An article by Svetlana Meteleva, appearing in the March 12 issue of Moskovsky komsomolets, puts individual human faces on the tragedy of children in a civil war. What she reports from her conversations with Chechen teenagers now serving prison terms for their guerrilla activities should be treated with some caution: Prisoners of all ages, especially those in Russian prisons, become expert at saying what their jailers want to hear. Nevertheless, much of what she heard rings true with what we know from other sources about Chechnya’s slide into criminalized anarchy.
Among the young Chechens whom Meteleva was allowed to interview at a Russian prison camp for young criminals was Artur Magomadov, who barely managed to finish ninth grade before being recruited into a guerrilla band in the year 2000. The recruiter and head of the band was a schoolmate, a boy who, at 15, was his own age. Two years later the band was destroyed by pro-Moscow troops, and Artur is now in his third year of an eight-year sentence for insurrection and murder. The friend who recruited him, Kazbek Zaurbekov, is dead.
Artur claims that he initially turned Kazbek down, but gave in when the latter threatened to kill his mother and sister. Their unit consisted of eight teenage boys, two of whom are now serving prison terms like Artur. Their leader, Kazbek, told them he was under the command of a cousin of the notorious terrorist Arbi Baraev, from whom they received orders as well as intelligence information and, sometimes, money. Their first serious mission–which had the effect, and probably also the intent, of leaving them no chance to turn back from their new life–was to murder two Chechen women, acquaintances of Artur, who were said by Kazbek to be collaborators.
According to Meteleva, such bands of teenage “warriors of Allah” began to appear during the first Chechen war, “but it was precisely during the years 2000 to 2002 that the number of such bands increased at a geometric rate. The ‘age for recruitment’ began at 14, with a whole range of recruiting techniques. Many were indeed intimidated into joining, either by their peers or by older comrades. Others were attracted by grand slogans…Some joined for the sake of money. And there were those who entered guerrilla bands in search of ‘the true faith.'”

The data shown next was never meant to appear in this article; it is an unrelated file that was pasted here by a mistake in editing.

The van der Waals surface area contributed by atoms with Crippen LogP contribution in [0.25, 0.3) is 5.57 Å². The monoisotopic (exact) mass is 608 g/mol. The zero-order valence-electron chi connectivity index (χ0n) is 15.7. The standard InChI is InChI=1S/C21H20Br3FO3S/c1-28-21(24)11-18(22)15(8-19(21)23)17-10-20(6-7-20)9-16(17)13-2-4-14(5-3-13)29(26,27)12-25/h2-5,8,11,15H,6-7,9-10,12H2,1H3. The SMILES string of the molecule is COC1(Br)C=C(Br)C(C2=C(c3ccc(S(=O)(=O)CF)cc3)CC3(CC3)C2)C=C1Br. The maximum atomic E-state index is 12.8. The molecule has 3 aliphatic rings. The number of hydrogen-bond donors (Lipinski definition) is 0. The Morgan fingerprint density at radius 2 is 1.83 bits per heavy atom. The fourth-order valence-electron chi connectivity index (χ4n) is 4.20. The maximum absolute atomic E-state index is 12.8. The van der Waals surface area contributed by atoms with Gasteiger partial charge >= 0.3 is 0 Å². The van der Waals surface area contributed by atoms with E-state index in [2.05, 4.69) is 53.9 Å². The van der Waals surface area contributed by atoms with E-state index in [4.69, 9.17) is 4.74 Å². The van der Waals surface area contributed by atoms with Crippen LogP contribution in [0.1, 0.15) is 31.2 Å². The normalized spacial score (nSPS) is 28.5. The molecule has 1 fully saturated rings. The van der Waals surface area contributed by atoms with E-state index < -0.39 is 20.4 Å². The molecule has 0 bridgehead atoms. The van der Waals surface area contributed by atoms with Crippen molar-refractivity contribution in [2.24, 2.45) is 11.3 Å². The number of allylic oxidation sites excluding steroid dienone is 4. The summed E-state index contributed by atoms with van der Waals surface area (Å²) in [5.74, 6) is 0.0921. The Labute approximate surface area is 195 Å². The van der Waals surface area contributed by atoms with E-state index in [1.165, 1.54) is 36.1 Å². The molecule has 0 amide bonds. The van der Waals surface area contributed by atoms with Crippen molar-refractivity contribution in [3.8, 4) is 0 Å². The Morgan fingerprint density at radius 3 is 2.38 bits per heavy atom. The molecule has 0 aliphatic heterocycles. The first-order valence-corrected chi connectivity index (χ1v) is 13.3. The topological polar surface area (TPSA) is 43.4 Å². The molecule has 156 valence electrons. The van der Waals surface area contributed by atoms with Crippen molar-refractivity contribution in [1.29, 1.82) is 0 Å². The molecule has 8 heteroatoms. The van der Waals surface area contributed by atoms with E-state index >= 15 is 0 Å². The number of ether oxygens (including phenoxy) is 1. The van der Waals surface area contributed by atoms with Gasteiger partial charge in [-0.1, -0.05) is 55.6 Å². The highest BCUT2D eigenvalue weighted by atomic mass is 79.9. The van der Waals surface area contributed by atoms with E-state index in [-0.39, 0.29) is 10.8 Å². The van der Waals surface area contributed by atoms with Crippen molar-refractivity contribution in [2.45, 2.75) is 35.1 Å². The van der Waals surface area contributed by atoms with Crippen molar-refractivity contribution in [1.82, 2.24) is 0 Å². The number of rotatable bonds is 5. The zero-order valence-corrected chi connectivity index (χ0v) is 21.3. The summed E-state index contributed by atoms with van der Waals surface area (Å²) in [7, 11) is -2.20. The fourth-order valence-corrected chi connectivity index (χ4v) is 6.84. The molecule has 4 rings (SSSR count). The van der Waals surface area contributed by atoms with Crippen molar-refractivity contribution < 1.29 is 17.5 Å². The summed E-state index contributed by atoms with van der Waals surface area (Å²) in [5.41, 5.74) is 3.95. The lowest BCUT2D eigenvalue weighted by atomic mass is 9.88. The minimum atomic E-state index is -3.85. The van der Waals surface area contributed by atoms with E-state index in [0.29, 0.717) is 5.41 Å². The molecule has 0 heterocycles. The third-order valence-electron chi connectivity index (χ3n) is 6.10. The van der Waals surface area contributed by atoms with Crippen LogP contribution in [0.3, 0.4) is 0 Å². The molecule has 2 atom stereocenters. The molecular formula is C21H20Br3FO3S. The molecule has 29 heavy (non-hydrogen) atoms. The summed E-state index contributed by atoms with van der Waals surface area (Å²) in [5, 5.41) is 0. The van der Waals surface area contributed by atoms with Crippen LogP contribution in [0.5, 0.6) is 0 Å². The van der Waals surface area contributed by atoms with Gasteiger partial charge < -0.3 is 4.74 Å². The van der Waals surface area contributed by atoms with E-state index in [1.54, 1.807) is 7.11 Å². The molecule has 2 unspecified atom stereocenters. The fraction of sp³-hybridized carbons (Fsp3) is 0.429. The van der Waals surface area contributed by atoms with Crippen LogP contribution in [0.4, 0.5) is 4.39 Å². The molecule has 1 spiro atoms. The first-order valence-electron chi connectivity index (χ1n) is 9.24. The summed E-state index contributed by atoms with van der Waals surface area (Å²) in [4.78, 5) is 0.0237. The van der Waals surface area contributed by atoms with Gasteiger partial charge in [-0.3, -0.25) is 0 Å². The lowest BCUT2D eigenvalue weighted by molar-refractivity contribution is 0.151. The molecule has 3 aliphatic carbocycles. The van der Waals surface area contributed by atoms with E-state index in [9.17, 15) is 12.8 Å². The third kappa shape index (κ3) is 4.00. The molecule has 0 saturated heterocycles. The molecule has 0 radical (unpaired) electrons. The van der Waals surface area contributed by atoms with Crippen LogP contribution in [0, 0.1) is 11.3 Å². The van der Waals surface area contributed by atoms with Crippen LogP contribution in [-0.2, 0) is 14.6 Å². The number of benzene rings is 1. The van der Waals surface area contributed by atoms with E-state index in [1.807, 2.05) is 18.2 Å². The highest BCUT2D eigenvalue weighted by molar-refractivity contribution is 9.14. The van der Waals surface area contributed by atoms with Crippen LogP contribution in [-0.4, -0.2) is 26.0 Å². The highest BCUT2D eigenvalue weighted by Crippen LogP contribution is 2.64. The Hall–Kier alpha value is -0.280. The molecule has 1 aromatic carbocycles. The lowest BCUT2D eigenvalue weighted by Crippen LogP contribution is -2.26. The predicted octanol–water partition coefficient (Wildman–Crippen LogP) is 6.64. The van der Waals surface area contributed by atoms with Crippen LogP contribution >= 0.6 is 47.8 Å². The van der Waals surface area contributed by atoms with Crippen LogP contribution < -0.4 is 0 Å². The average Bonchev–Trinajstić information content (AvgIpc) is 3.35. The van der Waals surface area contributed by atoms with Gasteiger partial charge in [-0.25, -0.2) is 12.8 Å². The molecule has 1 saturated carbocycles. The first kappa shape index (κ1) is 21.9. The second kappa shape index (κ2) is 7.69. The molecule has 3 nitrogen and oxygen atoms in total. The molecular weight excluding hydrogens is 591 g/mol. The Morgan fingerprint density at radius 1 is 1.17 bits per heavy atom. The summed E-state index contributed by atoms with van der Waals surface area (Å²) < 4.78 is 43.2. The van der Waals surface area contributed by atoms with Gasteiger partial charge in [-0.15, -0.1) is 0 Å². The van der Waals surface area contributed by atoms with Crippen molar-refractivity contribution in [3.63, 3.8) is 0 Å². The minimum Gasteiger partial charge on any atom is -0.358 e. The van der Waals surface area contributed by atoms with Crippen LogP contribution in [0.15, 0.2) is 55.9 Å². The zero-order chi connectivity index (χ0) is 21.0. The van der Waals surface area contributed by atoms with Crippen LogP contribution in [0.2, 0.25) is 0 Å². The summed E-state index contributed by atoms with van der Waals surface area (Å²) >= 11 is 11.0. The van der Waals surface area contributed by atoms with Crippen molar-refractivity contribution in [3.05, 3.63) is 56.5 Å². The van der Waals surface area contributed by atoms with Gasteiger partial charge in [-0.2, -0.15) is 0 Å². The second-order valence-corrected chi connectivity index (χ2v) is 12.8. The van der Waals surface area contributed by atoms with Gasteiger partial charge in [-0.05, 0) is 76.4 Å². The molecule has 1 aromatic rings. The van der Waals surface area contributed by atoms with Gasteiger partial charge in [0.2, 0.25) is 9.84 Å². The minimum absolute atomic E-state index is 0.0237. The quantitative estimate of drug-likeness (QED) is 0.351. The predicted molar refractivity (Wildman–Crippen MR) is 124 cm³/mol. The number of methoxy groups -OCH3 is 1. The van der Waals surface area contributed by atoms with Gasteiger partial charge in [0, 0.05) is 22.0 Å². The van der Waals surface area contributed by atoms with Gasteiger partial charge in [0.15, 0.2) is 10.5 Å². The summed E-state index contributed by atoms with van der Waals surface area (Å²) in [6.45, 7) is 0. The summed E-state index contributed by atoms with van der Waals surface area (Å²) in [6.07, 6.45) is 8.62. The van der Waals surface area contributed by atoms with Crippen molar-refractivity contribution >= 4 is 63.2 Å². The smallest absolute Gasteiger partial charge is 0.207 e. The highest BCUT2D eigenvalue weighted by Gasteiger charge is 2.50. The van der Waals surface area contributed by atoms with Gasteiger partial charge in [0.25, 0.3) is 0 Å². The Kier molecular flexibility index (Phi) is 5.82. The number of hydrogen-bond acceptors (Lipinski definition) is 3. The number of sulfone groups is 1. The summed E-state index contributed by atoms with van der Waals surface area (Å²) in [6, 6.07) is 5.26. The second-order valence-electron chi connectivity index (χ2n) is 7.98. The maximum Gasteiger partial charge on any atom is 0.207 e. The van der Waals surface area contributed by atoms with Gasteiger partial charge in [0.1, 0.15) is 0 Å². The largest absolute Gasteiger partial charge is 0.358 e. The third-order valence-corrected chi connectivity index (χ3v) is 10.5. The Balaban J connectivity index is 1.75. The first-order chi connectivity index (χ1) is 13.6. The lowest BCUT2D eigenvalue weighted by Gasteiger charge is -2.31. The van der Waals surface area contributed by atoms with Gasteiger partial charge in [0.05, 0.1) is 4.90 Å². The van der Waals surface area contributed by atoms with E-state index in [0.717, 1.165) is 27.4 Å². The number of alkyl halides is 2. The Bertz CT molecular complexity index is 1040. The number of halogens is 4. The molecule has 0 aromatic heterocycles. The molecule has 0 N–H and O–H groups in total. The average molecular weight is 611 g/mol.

Ruslan Koichuev, another young prisoner interviewed by Meteleva, told her that “many of my classmates and acquaintances began to wear strange clothes and to let their beards grow. There were various rumors about them. They explained to me that they worshipped Allah alone, that they would not visit the graves of saints or other sacred places [NOTE: these are customs deeply entrenched in Chechen culture, but considered heretical by purist Wahhabi Muslims]….When I began to read their literature, I came to understand that they were closer to the truth than were our Chechen mullahs.”
Artur told the journalist that after he began serving his prison term, three teenage guerrillas came to visit his mother and aunt back in Chechnya, told them that Artur had betrayed the cause, and shot them dead in the presence of his pregnant sister. “I will get out of here in another four years and seven months,” he said, “and I will go home and take revenge for my mother’s death….I will find them without fail and kill them together with their own families.”